Move over Love Is Blind, new Netflix series The Ultimatum has you beat in terms of absolutely chaotic reality shows.
Picture the scene: you’re in a relationship, you want to move to the next level, but your beloved is not so keen. What do you do? Well, in the case of The Ultimatum‘s six couples, you go on a reality show to put this to the test, obviously.
Hosted by Nick and Vanessa Lachey, the couples agree to undergo a new experiment. They temporarily split, live life as a “married couple” with another one of the group for three weeks, before returning to their original partners for a further three weeks.
At the end, they have to decide: do they marry, or do they move on?
Related: The Ultimatum on Netflix: Which couples are still together?
How the team managed to convince couples to take part in this series we will never know. It sounds like a recipe for disaster straight out the gate – and we were not proven wrong in this assumption.
Long-held romances are set aside for new sparks with someone else’s person, regrettable decisions are quickly made, with the potential of being catastrophic for everyone involved.
It takes approximately one episode for the jealousy to start kicking in, hypocritical notions of “well he’s doing it, why not me?” taking over, and existing cracks in relationships to become chasms.
While The Ultimatum is undoubtedly good TV, it’s also lacking where Love Is Blind succeeds. It doesn’t have its heart for one, and even at times seems a little cruel in its decision to force these couples into increasingly awkward situations in order to get a result.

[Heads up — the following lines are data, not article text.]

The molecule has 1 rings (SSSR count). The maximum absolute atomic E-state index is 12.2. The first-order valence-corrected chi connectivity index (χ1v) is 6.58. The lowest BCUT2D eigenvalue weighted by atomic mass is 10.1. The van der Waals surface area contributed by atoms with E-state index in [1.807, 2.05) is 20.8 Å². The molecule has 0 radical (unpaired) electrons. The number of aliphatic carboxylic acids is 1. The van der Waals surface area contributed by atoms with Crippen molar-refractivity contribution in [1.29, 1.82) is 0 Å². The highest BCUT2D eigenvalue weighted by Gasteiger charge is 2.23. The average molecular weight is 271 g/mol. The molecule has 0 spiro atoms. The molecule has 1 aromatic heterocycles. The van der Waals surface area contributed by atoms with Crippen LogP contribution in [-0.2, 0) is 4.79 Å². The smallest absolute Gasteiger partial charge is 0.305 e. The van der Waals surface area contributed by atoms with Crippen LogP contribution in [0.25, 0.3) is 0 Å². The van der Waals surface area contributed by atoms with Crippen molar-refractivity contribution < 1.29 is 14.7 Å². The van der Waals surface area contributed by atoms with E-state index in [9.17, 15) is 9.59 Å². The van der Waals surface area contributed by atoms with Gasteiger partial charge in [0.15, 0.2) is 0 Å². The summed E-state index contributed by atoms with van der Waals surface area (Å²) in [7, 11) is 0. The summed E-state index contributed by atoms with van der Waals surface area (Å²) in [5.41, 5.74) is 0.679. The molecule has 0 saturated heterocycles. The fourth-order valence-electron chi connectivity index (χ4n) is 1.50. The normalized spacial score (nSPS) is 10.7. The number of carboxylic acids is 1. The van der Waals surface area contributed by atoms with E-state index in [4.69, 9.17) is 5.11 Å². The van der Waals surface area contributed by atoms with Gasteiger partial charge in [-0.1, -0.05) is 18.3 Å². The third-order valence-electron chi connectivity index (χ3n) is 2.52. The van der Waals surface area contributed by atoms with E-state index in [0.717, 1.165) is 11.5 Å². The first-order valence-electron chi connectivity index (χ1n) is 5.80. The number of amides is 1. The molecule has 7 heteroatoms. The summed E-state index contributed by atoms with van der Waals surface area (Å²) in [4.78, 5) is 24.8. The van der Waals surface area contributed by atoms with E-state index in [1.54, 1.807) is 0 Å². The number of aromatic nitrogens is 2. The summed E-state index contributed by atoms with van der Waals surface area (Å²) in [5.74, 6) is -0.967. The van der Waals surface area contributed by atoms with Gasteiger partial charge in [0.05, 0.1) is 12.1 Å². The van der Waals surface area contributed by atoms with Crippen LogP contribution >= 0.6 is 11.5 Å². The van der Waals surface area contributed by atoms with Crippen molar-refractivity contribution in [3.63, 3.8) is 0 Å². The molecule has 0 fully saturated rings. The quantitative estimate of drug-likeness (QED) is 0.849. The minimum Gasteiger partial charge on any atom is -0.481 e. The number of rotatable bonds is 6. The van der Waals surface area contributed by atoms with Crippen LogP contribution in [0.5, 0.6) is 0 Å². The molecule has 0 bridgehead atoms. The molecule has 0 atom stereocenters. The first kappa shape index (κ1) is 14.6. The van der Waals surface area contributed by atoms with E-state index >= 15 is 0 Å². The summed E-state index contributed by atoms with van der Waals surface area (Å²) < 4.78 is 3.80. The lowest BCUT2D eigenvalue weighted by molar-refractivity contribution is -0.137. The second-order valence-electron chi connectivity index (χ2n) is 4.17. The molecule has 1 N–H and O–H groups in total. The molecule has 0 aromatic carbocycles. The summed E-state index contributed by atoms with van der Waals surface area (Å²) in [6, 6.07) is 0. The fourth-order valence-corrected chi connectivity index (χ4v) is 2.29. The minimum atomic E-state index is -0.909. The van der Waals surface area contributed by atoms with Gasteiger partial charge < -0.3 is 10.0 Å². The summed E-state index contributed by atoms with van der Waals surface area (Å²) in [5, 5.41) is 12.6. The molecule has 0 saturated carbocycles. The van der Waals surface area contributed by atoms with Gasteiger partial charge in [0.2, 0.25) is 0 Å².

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Much like the first season of Love Is Blind, with Jessica and her wine-drinking dog, there are several moments where cast members should have maybe been cut off from the bar for their own good, with tequila goggles turning nights out into regrettable situations that verge on violence.
The Ultimatum is everything that’s good and bad in a reality show. On the one hand, you can’t deny it makes for good TV, but on the other having a guiding hand in antagonising relationships for the sake of drama is malicious.
There’s also so much that seemingly happens off-screen we’re forced to only hear about it later via conversations and arguments.
By the end of the first eight episodes, it’s clear that if a couple were meant to be together, they wouldn’t be on the show in the first place. It turns everything into a drawn-out and incredibly messy break-up that may or may not take another relationship down with it.
In the entire show, there is potentially one exception to this rule, but even then there’s a big old question mark over them seeing as one is given a ‘villain edit’ making them unlikable, rude and presumptive.
Let’s not even get us started on another couple who seem to be intent on making each other miserable rather than be alone.
The second batch of episodes drop a week later, where the couples decide to make up or break up for good, potentially even moving on with someone else in the group or shunning love completely for now to go it alone. Judging by the trajectory of all of these relationships, we think we know which ones we’d choose.
The Ultimatum may be a crash course in learning what’s missing from a relationship on the road to marriage, but its actual result proves to be somewhat a celebration of being single.
Because from the looks of these romances, surely being on your own is better than being around someone who makes you feel like you are.
The Ultimatum episodes one to eight are available now on Netflix, with new episodes dropping Wednesdays.
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